Television is my sanctuary.
It used to be when I was a kid too. Television used to keep me occupied and take me away from my misery. Every time I had the desire to kick the football, television would rescue me and take me away to a safe place. Up until the past few weeks I used to think I treated television differently as an adult.
The one thing that is perhaps more enjoyable than watching television these days is reading about it. You might find this strange. It all started when I discovered The TV Club. These guys know their shit. They critically analyse TV shows and talk about their writing, their place within the pop cultural landscape, as well as criticise and applaud creative decisions in equal measure. In particular Todd Van Der Werff and Noel Murray do most of the heavy lifting on the site and remain two of the smartest TV writers on the planet.
It was through The TV Club that I discovered the doyen of TV critics, Alan Sepinwall. The man is a god and such a skilled writer, but importantly he is a fan of the television he watches. He almost single-handedly saved Chuck, regularly talks up shows that are under the critical radar and infuses his considerable knowledge of the television industry into his commentary. Sepinwall is so good at what he does that he has more or less started a trend of the intellectual and geeky TV critic, and it is a trend I love.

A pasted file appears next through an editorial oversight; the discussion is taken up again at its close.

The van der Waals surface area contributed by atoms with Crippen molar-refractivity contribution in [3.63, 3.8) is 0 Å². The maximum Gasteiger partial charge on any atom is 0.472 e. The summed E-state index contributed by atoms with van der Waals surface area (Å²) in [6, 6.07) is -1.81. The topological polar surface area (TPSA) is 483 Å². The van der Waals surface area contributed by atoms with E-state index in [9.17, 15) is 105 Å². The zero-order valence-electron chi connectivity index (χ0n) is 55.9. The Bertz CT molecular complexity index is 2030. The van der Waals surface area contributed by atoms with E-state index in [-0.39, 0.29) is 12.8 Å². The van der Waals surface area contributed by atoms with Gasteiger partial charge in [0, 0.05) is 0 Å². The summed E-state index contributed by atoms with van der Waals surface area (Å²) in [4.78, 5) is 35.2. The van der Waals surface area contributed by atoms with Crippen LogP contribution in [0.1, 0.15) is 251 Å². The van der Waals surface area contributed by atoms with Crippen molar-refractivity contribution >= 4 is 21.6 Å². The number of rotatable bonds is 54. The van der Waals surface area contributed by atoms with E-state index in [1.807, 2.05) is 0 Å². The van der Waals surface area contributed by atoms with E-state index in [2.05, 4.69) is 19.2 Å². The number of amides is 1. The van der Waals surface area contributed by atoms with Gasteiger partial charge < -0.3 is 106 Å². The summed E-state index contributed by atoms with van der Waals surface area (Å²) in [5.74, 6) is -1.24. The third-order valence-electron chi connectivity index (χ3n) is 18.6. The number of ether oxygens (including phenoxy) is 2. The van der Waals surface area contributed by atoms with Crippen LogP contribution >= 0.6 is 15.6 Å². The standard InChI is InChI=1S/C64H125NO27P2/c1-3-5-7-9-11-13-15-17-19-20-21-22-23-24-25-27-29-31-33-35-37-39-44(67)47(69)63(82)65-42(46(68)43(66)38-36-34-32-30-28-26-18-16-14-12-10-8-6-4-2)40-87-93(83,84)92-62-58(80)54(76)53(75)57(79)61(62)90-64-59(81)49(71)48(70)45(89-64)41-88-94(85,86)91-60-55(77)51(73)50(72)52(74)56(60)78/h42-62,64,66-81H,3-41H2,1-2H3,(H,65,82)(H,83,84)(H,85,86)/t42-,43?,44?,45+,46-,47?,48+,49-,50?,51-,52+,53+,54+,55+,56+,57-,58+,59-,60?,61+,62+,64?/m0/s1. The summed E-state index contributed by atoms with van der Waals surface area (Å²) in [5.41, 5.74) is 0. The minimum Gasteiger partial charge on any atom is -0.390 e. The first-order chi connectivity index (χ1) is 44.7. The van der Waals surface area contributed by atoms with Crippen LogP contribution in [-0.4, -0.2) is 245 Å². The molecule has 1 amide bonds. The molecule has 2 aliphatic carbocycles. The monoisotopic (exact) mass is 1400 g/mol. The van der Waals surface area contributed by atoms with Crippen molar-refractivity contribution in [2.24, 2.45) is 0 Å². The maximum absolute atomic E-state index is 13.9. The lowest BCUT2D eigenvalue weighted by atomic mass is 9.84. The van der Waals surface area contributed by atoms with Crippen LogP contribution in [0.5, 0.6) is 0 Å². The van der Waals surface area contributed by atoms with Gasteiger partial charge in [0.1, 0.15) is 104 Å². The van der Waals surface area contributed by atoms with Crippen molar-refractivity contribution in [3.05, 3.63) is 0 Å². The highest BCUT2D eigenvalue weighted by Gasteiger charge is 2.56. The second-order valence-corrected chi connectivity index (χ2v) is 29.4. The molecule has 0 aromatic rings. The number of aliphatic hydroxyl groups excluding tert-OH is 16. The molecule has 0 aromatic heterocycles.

This week was a big one in this small community because the Sepinwallian style of criticism entered the mainstream. A very good essay in Slate chronicled the rise of Sepinwall quite accurately and used his example to ask the question of whether a professional TV critic can be too biased. Are critics allowed to be fans of the shows they cover? If they are, does this cloud their judgement? From an outsiders perspective these might seem like rather pointless arguments, but this is the kind of shit I love when thinking about the impact that pop culture has on my life.
Not unexpectedly the Slate article created a self-referential firestorm in the critical community. First Sepinwall responded to the claims made in the article not unreasonably. Then Sepinwellian disciple and pop cultural academic Myles McNutt offered his typically analytical and verbose perspective (which I always love). This was then followed by a series of podcasts discussing the implications of the Slate article. First from Ver Der Werff and his wife Libby Hill and then from Murray, McNutt, Maureen Ryan and Ryan McGee: each detailing different perspectives on television criticism and its future. Is all this an over reaction to one essay? Probably, but I was in my element. Even as an outsider to the critical posse, I feel like I’m one of them.
Maybe it is because I watch so much television in all my spare time. The first thing I do upon finishing an episode of one my favourite programs is to go read the reviews of the many people cited above. Throughout the day I also follow their respective Twitter accounts. Television viewing for me has been transformed from a passive exercise to an intellectual experience, and that makes television so much more than an escape.